- easyJet, another major Stansted customer, said (19-Jul-2011) it “supports the efforts of the Competition Commission to improve outcomes for passengers in the London and Scotland airport markets. Millions of our passengers travel through these regions each year, and we hope that they will have a better experience at these airports with a change in ownership." “"The sale of Stansted and either Glasgow or Edinburgh should encourage more timely, well designed and cost effective investment, which will improve service quality and lower charges. We look forward to a long and fruitful relationship with the new owners of these airports", the LCC said; [more]
- Unite stated it has "has always been opposed to the forced sell-off of BAA's airports as...it poses an increased threat to members" (19-Jul-2011). The union said protecting airport workers’ terms and conditions, and pension rights will be the top priority for the trade union following BAA's sale of two airports; [more]
Gatwick Airport: “Today’s ruling by the Competition Commission that BAA must now push ahead with the sale of Stansted is welcome news and underlines the importance of competition in the airport market. Under separate ownership, Gatwick is delivering real benefits to both airlines and passengers. Faster connectivity from Gatwick into central London and better commercial opportunities have seen airlines, including AirAsia X, airberlin and Norwegian Air Shuttle, switch from Stansted to Gatwick. BA and easyJet are growing their operations and airlines new to the UK, such as Vietnam Airlines, are choosing Gatwick to develop and grow their London network. Passengers flying from Gatwick are benefiting from having many more destinations to choose from." Stewart Wingate, CEO. Source: Company Statement, 19-Jul-2011.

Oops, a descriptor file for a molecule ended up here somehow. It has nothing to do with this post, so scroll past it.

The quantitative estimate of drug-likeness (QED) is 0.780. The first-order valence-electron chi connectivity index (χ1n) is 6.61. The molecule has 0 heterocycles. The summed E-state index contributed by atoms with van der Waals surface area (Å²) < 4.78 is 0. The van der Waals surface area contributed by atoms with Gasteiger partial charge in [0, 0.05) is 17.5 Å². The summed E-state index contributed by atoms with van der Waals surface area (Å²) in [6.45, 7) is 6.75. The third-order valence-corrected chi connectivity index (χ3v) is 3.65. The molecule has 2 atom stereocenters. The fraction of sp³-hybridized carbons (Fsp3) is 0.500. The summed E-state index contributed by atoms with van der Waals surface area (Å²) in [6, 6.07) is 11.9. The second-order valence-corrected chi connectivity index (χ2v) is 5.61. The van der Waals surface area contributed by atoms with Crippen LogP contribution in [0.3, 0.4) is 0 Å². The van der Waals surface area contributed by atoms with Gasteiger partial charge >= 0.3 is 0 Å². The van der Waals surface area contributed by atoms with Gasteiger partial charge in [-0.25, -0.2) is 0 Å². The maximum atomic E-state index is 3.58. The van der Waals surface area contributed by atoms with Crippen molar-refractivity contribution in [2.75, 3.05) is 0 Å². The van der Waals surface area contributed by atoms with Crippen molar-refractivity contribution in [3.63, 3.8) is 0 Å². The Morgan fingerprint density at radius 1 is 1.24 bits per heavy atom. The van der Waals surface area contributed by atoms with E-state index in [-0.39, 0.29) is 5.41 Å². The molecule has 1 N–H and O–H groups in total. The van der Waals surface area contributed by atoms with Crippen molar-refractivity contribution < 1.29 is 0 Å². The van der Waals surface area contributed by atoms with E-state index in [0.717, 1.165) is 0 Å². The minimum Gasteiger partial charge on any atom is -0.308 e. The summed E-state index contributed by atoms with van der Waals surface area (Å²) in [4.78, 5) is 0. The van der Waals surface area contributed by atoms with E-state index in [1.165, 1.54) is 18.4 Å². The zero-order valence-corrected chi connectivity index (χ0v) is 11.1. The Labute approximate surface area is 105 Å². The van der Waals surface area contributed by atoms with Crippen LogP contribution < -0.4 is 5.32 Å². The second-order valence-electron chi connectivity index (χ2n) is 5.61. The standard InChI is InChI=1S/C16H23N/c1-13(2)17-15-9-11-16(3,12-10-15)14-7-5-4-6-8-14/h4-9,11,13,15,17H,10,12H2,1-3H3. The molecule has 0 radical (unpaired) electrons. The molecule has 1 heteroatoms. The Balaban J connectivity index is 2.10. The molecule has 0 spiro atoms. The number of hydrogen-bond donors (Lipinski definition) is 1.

Ryanair: "Back in August 2008, the Competition Commission recommended the break up of the BAA airport monopoly. The Competition Commission found that "the BAA's monopoly ownership of Heathrow, Gatwick and Stansted airports had adversely affected competition". It also found that "the way the BAA has conducted its business has adversely affected competition". It also concluded that "the inadequate regulatory regime operated by the CAA has adversely affected competition. It is regrettable that today, some three years later, the BAA has still failed to comply with the Competition Commission's 2008 ruling to sell Stansted and one of the Scottish airports...Ryanair believes that the airlines and our passengers have been significantly overcharged by the BAA Stansted monopoly in recent years and while the incompetent regulator, the CAA, continues to sit on its hands and do nothing to protect users. The Competition Commission has conclusively demonstrated that CAA airport regulation has failed in the UK and competition is the way forward. We regret that the BAA continues to use every legal tactic in the book to delay this process for over three years now, and have no doubt that they will continue to use their expensive lawyers to frustrate and delay the sale of Stansted. The BAA airport monopoly continues to damage competition, and the CAA's inadequate regulatory regime has allowed them to get away with it. It is now time for the Government to intervene in this shambles and force the early sale of Stansted and one of the Scottish airports and allow competition to provide consumers with more choice, lower costs and a better experience between the London airports." Michael O'Leary, CEO. Source: Company Statement, 19-Jul-2011.
Unite: "Today’s news is just confirming the original Competition Commission ruling. However, Unite has always been opposed to the forced sell-off of BAA's airports to other operators as we believe it poses an increased threat to our members’ terms and conditions in the long-term. Unite’s role must be to protect the terms and conditions of its members, and also their pension rights and entitlements. Any attempt by a new owner taking over BAA’s airports to undermine our members’ conditions will be strongly resisted. However, we are keen, as a responsible trade union, to have a positive dialogue and constructive working relationship with the new owners, whoever they are." Brendan Gold, National Officer for Civil Air Transport. Source: Company Statement, 19-Jul-2011.